Today from Hiiraan Online:  _
Somalia parliament speaker quits as Gulf rivalries boil

By Abdi Sheikh
Monday April 9

* Tensions in parliament risked violence
* Gulf crisis fuelling domestic political tensions-analyst
* $9.6 million in cash seized off plane from Dubai on Sunday (Adds details, background)

MOGADISHU (Reuters) - The speaker of Somalia’s parliament resigned on Monday after a dispute with President Mohamed Abdullahi Mohamed that analysts said was fuelled in part by a crisis in the Gulf spilling into the politics of the volatile Horn of Africa nation.

The resignation of Mohamed Osman Jawari came the day after the seizure of $9.6 million in cash at Mogadishu airport from a plane that had landed from the United Arab Emirates, according to police and government sources.

The Mogadishu government confirmed the seizure but did not say what the money was for.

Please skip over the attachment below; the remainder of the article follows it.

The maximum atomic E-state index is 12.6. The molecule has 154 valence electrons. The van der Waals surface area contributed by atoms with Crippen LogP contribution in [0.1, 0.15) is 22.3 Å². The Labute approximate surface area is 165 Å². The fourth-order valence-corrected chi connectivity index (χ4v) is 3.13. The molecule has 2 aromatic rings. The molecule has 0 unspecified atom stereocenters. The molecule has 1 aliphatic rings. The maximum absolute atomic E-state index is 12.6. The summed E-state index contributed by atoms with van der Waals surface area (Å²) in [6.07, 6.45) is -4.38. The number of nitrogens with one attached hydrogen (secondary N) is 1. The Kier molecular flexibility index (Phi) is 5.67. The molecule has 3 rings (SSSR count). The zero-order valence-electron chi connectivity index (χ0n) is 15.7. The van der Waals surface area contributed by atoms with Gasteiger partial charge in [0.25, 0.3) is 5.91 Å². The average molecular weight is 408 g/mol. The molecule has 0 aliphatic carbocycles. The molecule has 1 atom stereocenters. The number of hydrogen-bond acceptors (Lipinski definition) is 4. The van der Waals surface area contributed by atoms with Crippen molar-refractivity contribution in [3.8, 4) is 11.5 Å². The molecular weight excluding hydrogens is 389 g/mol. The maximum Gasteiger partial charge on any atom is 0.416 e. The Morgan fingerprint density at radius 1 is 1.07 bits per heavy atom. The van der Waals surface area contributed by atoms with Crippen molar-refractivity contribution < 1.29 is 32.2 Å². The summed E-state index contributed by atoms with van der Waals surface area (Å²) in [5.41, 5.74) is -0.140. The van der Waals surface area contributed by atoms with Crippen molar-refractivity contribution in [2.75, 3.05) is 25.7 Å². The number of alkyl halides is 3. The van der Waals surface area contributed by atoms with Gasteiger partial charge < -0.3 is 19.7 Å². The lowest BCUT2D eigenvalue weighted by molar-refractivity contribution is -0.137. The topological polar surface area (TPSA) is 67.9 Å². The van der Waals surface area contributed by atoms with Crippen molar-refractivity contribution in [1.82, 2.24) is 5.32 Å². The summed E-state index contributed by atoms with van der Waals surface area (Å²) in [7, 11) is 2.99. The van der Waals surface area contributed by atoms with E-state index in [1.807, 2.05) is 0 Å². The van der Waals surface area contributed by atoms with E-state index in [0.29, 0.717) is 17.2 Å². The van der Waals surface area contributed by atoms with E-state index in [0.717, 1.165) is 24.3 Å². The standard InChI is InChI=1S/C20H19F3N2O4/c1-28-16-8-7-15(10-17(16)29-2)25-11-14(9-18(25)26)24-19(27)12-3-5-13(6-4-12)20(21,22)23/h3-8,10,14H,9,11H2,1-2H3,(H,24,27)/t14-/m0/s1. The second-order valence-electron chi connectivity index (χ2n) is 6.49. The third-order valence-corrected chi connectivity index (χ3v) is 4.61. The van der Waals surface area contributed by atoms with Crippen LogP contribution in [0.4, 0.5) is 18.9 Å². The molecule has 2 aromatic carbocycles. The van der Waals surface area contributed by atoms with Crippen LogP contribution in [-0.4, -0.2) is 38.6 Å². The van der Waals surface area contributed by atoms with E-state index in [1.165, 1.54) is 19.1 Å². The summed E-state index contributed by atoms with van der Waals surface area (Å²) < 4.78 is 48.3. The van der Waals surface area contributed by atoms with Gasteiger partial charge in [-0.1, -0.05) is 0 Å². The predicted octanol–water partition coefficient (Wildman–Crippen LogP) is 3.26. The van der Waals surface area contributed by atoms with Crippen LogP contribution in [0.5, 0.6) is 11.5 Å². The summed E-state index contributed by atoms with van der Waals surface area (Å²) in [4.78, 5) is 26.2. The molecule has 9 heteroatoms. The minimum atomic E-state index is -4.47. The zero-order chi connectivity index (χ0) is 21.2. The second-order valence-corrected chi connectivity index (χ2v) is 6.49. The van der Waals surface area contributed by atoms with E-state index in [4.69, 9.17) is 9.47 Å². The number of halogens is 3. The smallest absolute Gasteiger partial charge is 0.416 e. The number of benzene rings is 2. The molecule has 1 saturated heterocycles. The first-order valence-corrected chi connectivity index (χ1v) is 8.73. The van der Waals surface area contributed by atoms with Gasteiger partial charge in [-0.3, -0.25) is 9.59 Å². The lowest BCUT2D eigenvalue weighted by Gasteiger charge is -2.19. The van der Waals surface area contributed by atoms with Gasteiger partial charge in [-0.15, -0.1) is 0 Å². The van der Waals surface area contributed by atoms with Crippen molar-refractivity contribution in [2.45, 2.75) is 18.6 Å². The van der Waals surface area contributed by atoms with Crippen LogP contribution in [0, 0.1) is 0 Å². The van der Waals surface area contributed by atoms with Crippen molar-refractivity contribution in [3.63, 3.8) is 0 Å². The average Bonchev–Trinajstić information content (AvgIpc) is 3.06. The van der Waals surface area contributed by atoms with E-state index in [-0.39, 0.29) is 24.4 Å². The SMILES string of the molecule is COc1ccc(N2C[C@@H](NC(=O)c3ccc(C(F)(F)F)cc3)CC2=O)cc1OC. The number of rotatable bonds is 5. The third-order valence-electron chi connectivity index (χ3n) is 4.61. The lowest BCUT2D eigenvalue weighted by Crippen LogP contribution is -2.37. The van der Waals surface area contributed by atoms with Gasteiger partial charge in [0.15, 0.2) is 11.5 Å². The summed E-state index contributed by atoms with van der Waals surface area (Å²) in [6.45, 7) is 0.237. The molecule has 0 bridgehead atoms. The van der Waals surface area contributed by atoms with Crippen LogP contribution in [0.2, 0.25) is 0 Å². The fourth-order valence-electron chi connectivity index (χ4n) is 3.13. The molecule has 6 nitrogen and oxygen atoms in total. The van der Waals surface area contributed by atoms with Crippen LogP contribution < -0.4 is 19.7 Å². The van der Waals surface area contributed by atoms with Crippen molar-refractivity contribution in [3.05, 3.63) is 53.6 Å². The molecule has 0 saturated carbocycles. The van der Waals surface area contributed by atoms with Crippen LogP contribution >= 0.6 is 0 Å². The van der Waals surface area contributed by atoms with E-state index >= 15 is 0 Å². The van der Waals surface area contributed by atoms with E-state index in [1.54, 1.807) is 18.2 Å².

The mystery cash has fuelled a widespread view among Somalis that the political problems in their country are the work of foreign powers, said Rashid Abdi of the think-tank International Crisis Group.

The speaker’s dispute with the president had simmered for weeks and came close to violence. Last week a no-confidence vote against him did not go ahead after he and his opponents arrived at parliament with armed guards.

The president and speaker have long been rivals, analysts said, with much of their enmity fuelled by the perception that they back opposite sides in the dispute that erupted last year between Qatar and Turkey against Saudi Arabia and its ally, the United Arab Emirates (UAE).

The Arab states have strong trading links with and influence in Somalia, which lies across the Gulf of Aden, although this clout is offset by the sway of Turkey, one of Somalia’s biggest foreign investors and the owner of an in-country military base.

“Somalia is vulnerable and the Gulf crisis is a catalyst,” Abdi said. “The executive was concerned (about) where this speaker was headed.”

It was unclear if Jawari’s resignation would ease the recent tension, and there was no immediate comment from the president, whose fragile administration is partly propped up by African Union peacekeepers.

Somalia has been in a state of lawlessness since the early 1990s, when dictator Mohammed Siad Barre was toppled by warlords. (Reporting by Abdi Sheikh Writing by Maggie Fick and George Obulutsa Editing by Hugh Lawson)


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